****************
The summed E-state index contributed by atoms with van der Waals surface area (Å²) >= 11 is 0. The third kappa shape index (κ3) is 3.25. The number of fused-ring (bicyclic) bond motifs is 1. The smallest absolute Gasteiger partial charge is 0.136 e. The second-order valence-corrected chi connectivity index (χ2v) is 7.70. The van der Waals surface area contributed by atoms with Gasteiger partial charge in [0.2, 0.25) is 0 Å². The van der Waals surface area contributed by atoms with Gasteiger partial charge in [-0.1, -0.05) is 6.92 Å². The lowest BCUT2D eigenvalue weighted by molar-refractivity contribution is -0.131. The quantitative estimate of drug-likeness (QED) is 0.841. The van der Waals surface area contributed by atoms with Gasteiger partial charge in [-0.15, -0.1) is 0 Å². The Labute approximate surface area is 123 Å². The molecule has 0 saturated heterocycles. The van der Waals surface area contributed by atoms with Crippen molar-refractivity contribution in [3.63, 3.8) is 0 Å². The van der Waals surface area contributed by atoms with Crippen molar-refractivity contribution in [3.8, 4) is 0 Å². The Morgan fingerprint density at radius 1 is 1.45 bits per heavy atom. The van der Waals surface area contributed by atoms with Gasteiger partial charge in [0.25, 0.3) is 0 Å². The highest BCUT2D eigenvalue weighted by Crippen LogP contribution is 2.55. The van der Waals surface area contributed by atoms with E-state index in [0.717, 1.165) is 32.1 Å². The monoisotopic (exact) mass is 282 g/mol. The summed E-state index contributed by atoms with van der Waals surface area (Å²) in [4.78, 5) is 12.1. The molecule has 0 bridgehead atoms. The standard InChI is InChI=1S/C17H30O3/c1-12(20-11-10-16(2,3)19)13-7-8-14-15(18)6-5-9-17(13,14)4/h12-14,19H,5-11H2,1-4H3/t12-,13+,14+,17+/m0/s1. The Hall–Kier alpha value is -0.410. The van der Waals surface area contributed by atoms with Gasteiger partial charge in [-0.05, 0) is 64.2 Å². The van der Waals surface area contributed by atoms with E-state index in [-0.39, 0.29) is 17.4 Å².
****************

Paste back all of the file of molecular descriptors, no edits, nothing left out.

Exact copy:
The summed E-state index contributed by atoms with van der Waals surface area (Å²) >= 11 is 0. The third kappa shape index (κ3) is 3.25. The number of fused-ring (bicyclic) bond motifs is 1. The smallest absolute Gasteiger partial charge is 0.136 e. The second-order valence-corrected chi connectivity index (χ2v) is 7.70. The van der Waals surface area contributed by atoms with Gasteiger partial charge in [0.2, 0.25) is 0 Å². The van der Waals surface area contributed by atoms with Gasteiger partial charge in [-0.1, -0.05) is 6.92 Å². The lowest BCUT2D eigenvalue weighted by molar-refractivity contribution is -0.131. The quantitative estimate of drug-likeness (QED) is 0.841. The van der Waals surface area contributed by atoms with Gasteiger partial charge in [-0.15, -0.1) is 0 Å². The Labute approximate surface area is 123 Å². The molecule has 0 saturated heterocycles. The van der Waals surface area contributed by atoms with Crippen molar-refractivity contribution in [3.63, 3.8) is 0 Å². The van der Waals surface area contributed by atoms with Crippen molar-refractivity contribution in [3.8, 4) is 0 Å². The Morgan fingerprint density at radius 1 is 1.45 bits per heavy atom. The van der Waals surface area contributed by atoms with Gasteiger partial charge in [0.25, 0.3) is 0 Å². The highest BCUT2D eigenvalue weighted by Crippen LogP contribution is 2.55. The van der Waals surface area contributed by atoms with E-state index in [0.717, 1.165) is 32.1 Å². The monoisotopic (exact) mass is 282 g/mol. The summed E-state index contributed by atoms with van der Waals surface area (Å²) in [4.78, 5) is 12.1. The molecule has 0 bridgehead atoms. The standard InChI is InChI=1S/C17H30O3/c1-12(20-11-10-16(2,3)19)13-7-8-14-15(18)6-5-9-17(13,14)4/h12-14,19H,5-11H2,1-4H3/t12-,13+,14+,17+/m0/s1. The Hall–Kier alpha value is -0.410. The van der Waals surface area contributed by atoms with Gasteiger partial charge in [-0.05, 0) is 64.2 Å². The van der Waals surface area contributed by atoms with E-state index in [-0.39, 0.29) is 17.4 Å².